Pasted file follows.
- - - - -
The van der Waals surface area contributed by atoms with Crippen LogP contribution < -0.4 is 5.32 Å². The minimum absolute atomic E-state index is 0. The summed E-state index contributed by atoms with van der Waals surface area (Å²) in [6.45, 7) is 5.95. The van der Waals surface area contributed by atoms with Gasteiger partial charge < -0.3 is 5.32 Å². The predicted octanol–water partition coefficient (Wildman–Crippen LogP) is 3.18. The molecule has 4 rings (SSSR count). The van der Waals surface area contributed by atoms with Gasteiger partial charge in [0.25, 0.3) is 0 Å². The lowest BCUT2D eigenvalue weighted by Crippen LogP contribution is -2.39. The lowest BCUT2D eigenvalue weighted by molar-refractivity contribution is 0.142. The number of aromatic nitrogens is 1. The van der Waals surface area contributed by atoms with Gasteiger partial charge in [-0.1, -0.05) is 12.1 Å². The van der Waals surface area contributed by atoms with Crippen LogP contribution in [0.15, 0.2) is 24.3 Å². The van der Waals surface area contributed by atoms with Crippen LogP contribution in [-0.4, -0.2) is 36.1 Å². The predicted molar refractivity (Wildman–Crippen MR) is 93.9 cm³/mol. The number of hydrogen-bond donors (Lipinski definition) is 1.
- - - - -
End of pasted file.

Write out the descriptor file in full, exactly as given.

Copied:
The van der Waals surface area contributed by atoms with Crippen LogP contribution < -0.4 is 5.32 Å². The minimum absolute atomic E-state index is 0. The summed E-state index contributed by atoms with van der Waals surface area (Å²) in [6.45, 7) is 5.95. The van der Waals surface area contributed by atoms with Gasteiger partial charge < -0.3 is 5.32 Å². The predicted octanol–water partition coefficient (Wildman–Crippen LogP) is 3.18. The molecule has 4 rings (SSSR count). The van der Waals surface area contributed by atoms with Gasteiger partial charge in [0.25, 0.3) is 0 Å². The lowest BCUT2D eigenvalue weighted by Crippen LogP contribution is -2.39. The lowest BCUT2D eigenvalue weighted by molar-refractivity contribution is 0.142. The number of aromatic nitrogens is 1. The van der Waals surface area contributed by atoms with Gasteiger partial charge in [-0.1, -0.05) is 12.1 Å². The van der Waals surface area contributed by atoms with Crippen LogP contribution in [0.15, 0.2) is 24.3 Å². The van der Waals surface area contributed by atoms with Crippen LogP contribution in [-0.4, -0.2) is 36.1 Å². The predicted molar refractivity (Wildman–Crippen MR) is 93.9 cm³/mol. The number of hydrogen-bond donors (Lipinski definition) is 1.